Ferrari are not above the sport, says Mosley

Constructor insists they may still quit sport in protest despite loss in French court
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The Independent Online

Ferrari hit back yesterday after a French court rejected their attempt to prevent Formula One's governing body introducing controversial new rules next season.

The sport's most successful and glamorous team warned in a statement at the Monaco Grand Prix that they could still pursue legal action and would carry out a threat to quit if the regulations were not rewritten.

The champions had gone to the Tribunal de Grande Instance in Paris to try to stop the International Automobile Federation (FIA) from pressing ahead with an optional £40m cap.

"There is no risk of any imminent damage which should be prevented, or obviously illegal trouble which should be stopped," wrote the magistrate Jacques Gondran de Robert.

The FIA president, Max Mosley, said: "No competitor should place their interests above those of the sport in which they compete. The FIA, the teams and our commercial partners will now continue to work to ensure the well-being of Formula One in 2010 and beyond."

Ferrari said they were "continuing to evaluate whether or not to continue" with legal action in the civil courts while working with other teams to reach a solution to a crisis that threatens to tear the sport apart. "The existence and validity of Ferrari's right of veto, as sanctioned in a written agreement with the FIA senate, were recognised by the court, as was the fact that this dispute is of a contractual nature," they said.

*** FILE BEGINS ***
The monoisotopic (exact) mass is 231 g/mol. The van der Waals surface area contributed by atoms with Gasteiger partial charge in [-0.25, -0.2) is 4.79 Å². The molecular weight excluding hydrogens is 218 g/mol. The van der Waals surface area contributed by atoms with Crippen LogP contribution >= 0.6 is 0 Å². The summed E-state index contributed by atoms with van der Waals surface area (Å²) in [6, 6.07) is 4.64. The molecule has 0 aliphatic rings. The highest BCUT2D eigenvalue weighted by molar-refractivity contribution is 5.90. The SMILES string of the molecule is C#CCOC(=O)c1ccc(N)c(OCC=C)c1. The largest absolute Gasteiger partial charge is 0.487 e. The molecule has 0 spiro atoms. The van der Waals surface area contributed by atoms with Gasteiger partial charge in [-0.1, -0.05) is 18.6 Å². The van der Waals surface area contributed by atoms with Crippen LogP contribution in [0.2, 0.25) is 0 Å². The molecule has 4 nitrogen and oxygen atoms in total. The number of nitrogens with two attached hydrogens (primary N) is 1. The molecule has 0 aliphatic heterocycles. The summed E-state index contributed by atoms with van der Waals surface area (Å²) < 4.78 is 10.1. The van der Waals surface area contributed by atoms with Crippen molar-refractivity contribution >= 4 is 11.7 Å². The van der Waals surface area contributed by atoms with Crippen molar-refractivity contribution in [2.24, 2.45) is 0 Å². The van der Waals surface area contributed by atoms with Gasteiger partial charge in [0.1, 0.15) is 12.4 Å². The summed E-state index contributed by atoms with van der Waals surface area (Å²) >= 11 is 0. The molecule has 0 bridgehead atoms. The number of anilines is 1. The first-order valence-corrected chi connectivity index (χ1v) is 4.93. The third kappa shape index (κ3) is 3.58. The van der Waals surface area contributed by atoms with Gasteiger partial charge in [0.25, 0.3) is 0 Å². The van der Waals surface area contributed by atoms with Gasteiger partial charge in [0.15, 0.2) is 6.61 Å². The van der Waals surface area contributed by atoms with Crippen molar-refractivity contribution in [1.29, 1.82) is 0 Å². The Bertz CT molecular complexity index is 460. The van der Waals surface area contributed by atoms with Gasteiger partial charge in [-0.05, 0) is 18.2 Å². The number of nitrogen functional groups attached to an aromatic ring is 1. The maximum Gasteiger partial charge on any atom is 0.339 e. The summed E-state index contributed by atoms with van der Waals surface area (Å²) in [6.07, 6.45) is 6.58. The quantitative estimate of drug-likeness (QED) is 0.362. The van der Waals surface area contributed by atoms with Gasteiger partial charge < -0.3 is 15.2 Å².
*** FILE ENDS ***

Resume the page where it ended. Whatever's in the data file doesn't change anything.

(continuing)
Former champions Renault and Toyota, and Red Bull's two teams have also said they cannot enter the 2010 championship under the regulations proposed while the FIA has pointed to a large number of would-be entrants eager to come in.

Ferrari said they wanted a championship where the rules were the same for everyone and where cost reductions were implemented gradually. "If it is not possible for all parties to reach agreement... Ferrari will not enter its cars in a competition that would see a watering down of the characteristics that have endowed Formula One with the status of the most important motor sport series," they said.

Ferrari's Brazilian driver Felipe Massa said that would be unthinkable, adding: "If you lose Ferrari, Formula One would not be the same".

The published 2010 regulations propose allowing teams who accept the cap greater technical freedom than those wishing to carry on with unlimited budgets. While Ferrari have said this would make it a two-tier championship they cannot accept, Formula One's chief executive, Bernie Ecclestone, and Mosley have said they expect all teams to race to one set of regulations.

Before the decision was announced, Ferrari issued a statement referring to some of those who might take part in the 2010 championship if a budget cap was introduced. "Wirth Research, Lola, USF1, Epsilon Euskadi, RML, Formtech, Campos, iSport: these are the names of the teams which would compete in the two-tier Formula One wanted by Mosley. Can a world championship with teams like them – with due respect – have the same value as today's, where Ferrari, the big car manufacturers and teams, who created the history of this sport, compete?

"Wouldn't it be more appropriate to call it Formula GP3?," the statement added, placing it below the current GP2 support series.